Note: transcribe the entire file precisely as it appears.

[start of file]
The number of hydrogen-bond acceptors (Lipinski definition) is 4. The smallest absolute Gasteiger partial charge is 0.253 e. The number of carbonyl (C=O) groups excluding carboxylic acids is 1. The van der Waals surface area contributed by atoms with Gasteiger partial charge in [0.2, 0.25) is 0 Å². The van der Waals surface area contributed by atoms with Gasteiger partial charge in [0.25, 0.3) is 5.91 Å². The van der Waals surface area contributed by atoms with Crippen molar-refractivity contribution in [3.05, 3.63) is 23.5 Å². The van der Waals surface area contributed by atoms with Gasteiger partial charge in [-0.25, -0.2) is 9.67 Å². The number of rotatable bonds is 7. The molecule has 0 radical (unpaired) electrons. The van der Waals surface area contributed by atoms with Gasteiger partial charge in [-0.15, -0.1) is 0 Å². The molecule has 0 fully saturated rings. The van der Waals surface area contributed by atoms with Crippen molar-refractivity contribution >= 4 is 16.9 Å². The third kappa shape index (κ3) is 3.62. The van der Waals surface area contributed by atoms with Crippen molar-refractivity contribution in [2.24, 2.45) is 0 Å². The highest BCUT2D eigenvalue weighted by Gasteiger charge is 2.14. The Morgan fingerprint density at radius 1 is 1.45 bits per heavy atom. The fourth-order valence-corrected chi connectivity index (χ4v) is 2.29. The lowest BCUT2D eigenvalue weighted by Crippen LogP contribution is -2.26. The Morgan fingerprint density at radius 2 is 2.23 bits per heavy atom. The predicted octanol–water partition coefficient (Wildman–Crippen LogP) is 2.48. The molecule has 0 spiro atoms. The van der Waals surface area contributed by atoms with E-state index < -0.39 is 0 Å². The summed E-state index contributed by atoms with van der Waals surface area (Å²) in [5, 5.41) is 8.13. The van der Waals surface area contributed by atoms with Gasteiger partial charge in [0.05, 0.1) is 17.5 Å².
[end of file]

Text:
The number of hydrogen-bond acceptors (Lipinski definition) is 4. The smallest absolute Gasteiger partial charge is 0.253 e. The number of carbonyl (C=O) groups excluding carboxylic acids is 1. The van der Waals surface area contributed by atoms with Gasteiger partial charge in [0.2, 0.25) is 0 Å². The van der Waals surface area contributed by atoms with Gasteiger partial charge in [0.25, 0.3) is 5.91 Å². The van der Waals surface area contributed by atoms with Crippen molar-refractivity contribution in [3.05, 3.63) is 23.5 Å². The van der Waals surface area contributed by atoms with Gasteiger partial charge in [-0.25, -0.2) is 9.67 Å². The number of rotatable bonds is 7. The molecule has 0 radical (unpaired) electrons. The van der Waals surface area contributed by atoms with Gasteiger partial charge in [-0.15, -0.1) is 0 Å². The molecule has 0 fully saturated rings. The van der Waals surface area contributed by atoms with Crippen molar-refractivity contribution >= 4 is 16.9 Å². The third kappa shape index (κ3) is 3.62. The van der Waals surface area contributed by atoms with Crippen molar-refractivity contribution in [2.24, 2.45) is 0 Å². The highest BCUT2D eigenvalue weighted by Gasteiger charge is 2.14. The Morgan fingerprint density at radius 1 is 1.45 bits per heavy atom. The fourth-order valence-corrected chi connectivity index (χ4v) is 2.29. The lowest BCUT2D eigenvalue weighted by Crippen LogP contribution is -2.26. The Morgan fingerprint density at radius 2 is 2.23 bits per heavy atom. The predicted octanol–water partition coefficient (Wildman–Crippen LogP) is 2.48. The molecule has 0 spiro atoms. The van der Waals surface area contributed by atoms with E-state index < -0.39 is 0 Å². The summed E-state index contributed by atoms with van der Waals surface area (Å²) in [5, 5.41) is 8.13. The van der Waals surface area contributed by atoms with Gasteiger partial charge in [0.05, 0.1) is 17.5 Å².